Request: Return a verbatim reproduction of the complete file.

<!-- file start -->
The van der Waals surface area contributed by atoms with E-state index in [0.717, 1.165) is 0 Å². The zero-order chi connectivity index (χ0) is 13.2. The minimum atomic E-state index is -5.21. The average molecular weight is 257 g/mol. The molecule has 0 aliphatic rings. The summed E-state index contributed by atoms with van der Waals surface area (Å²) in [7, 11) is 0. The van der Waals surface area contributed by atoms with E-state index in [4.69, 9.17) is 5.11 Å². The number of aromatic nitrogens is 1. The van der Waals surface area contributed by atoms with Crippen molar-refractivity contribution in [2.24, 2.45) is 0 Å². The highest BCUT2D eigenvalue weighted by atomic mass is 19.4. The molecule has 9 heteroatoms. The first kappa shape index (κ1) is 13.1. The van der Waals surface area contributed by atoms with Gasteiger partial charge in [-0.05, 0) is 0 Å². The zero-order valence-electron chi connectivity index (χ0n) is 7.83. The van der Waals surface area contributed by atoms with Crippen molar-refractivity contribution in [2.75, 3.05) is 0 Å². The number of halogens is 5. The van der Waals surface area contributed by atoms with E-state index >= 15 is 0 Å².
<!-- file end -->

The van der Waals surface area contributed by atoms with E-state index in [0.717, 1.165) is 0 Å². The zero-order chi connectivity index (χ0) is 13.2. The minimum atomic E-state index is -5.21. The average molecular weight is 257 g/mol. The molecule has 0 aliphatic rings. The summed E-state index contributed by atoms with van der Waals surface area (Å²) in [7, 11) is 0. The van der Waals surface area contributed by atoms with E-state index in [4.69, 9.17) is 5.11 Å². The number of aromatic nitrogens is 1. The van der Waals surface area contributed by atoms with Crippen molar-refractivity contribution in [2.24, 2.45) is 0 Å². The highest BCUT2D eigenvalue weighted by atomic mass is 19.4. The molecule has 9 heteroatoms. The first kappa shape index (κ1) is 13.1. The van der Waals surface area contributed by atoms with Gasteiger partial charge in [-0.05, 0) is 0 Å². The zero-order valence-electron chi connectivity index (χ0n) is 7.83. The van der Waals surface area contributed by atoms with Crippen molar-refractivity contribution in [2.75, 3.05) is 0 Å². The number of halogens is 5. The van der Waals surface area contributed by atoms with E-state index >= 15 is 0 Å².